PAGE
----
To top off the pleasant feeling of knowing that things were finally being put in order, I decided that it was high time I had a proper meal and chez moi at that. I was tired of subsisting on salads (even if yummy ones full of kumquats) and more than eager to try something new, hearty and that would provide a fair amount of leftovers.
In short, enter lentils. And not just any lentils, but simple, spicy Delhi-style lentils courtesy of Madhur Jaffrey, whose cookbook, "An Invitation to Indian Cooking", I had borrowed from a friend back in July. While I did make Chana Masala in November, I can't say that I've done justice to this gem of a cookbook, which I've looked at many times and, somehow or another, always ended up making something else for dinner. Needless to say, I've squandered a good thing. But no more!
Somehow, the mood was right; lulled into the domestic comfort that "home days" give me, I gamely got out a bag of lentils, brought my laptop into the kitchen so I could listen to a New Yorker Fiction podcast (the Joshua Ferris story quoted above) while cooking and set about filling my apartment with the simmering smell of cinnamon, cumin, bay leaves and lemons. If you have a well-stocked spice cabinet, making Indian dishes really is easy; I'm always pleasantly surprised by this because I expect it to be a massive undertaking and, instead, it's the antithesis of high-maintenance cooking.
Maybe this just tells you that I don't get out enough or that dissertating really can take over your life (or make you crazy), but it was honestly one of the nicest days I'd spent in a while. For me, it doesn't get much better than literature, cleanliness and good food.
Adapted slightly from An Invitation to Indian Cooking
Yields 6-8 servings that can be eaten either with bread (flatbread works beautifully) or basmati rice
To change this recipe, all I did was add more bay leaves and bigger pieces of fresh ginger; I also left out asafetida since I didn't have any in my pantry and had already been to the store once. The recipe was still tasty without this.
2 cups lentils
1 cinnamon stick, 2-3 inches long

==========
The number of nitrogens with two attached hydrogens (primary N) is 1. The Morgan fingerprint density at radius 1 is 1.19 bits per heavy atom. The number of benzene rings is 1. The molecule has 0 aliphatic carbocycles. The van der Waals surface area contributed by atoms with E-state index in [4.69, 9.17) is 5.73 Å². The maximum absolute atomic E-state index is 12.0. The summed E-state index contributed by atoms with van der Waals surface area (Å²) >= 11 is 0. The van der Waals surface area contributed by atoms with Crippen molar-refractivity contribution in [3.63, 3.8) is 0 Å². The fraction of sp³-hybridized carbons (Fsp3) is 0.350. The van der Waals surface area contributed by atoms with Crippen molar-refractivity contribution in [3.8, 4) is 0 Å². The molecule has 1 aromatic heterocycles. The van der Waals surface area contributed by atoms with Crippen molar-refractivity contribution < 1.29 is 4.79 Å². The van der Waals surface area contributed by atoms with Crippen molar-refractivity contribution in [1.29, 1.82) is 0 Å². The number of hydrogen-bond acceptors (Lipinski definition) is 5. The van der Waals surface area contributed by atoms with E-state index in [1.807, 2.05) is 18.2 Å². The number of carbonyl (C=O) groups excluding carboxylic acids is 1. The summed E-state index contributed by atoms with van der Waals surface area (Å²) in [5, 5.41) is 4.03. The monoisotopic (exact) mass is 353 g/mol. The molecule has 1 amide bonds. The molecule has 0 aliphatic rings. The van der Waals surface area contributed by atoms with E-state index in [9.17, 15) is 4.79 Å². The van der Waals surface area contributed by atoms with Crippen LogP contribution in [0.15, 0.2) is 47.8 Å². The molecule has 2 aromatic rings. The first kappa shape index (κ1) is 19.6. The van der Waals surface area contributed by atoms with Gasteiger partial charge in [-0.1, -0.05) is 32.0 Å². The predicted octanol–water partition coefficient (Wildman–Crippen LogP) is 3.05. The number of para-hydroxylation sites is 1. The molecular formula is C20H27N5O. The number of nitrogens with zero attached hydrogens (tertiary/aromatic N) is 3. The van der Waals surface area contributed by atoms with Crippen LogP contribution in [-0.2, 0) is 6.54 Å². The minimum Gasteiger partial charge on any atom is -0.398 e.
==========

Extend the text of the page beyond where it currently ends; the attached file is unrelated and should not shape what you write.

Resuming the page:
2 bay leaves
5 cloves garlic, peeled
2 slices fresh, peeled ginger (1/2 inch thick)
1 tsp. ground turmeric
1 1/2 tsp. kosher salt
1/8 tsp. black pepper
1/4 tsp. cayenne pepper (optional, but a nice addition in terms of flavor)
3 Tbsp. vegetable oil or usli ghee (I used vegetable oil)
1/2 tsp. whole cumin seeds
-Wash the lentils and drain.
-In a 4-quart pot, combine the lentils, 6 cups water, cinnamon stick, bay leaf, garlic cloves, ginger slices and turmeric and bring to a boil.
-Cover, lower heat and simmer gently until tender, about 30 to 45 minutes.
-Slice lemon into 5 or 6 rounds and remove seeds. Lift cover of pot and put in the lemon slices, salt, black pepper, and cayenne. Stir.
-Cover and simmer another 5 minutes. (At this point, I was disappointed to see that my lentils were sticking to the bottom of the pan; this, however, became a non-issue once I followed the next step.)
-Just before serving, heat the vegetable oil in a 4-6 inch skillet over medium high heat. When very hot, put in the cumin seeds.
-As soon as the cumin seeds darken, pour the contents over the lentils and stir.
-Get out the bread or rice, heap lentils upon them and enjoy!
Wednesday, April 13, 2011
"I was working on the proof of one of my poems all the morning, and took out a comma. In the afternoon I put it back again."
With this Oscar Wilde quote, I welcome you to my world. You'd be surprised sometimes how big a difference one little comma seems to make. I am, however, trying to restrain myself, to overcome the perfectionism and just to do it. I think The New Yorker is sending me a subliminal message; when I opened up the latest issue tonight, I saw that there was an article called "Just Write it!", about why authors shouldn't make their readers wait. Well, message received. And, gloriously enough, I'm basically done, at least for now, with the Chekhov section!! Onwards and upwards tomorrow with Sologub, which will constitute the bulk of the chapter.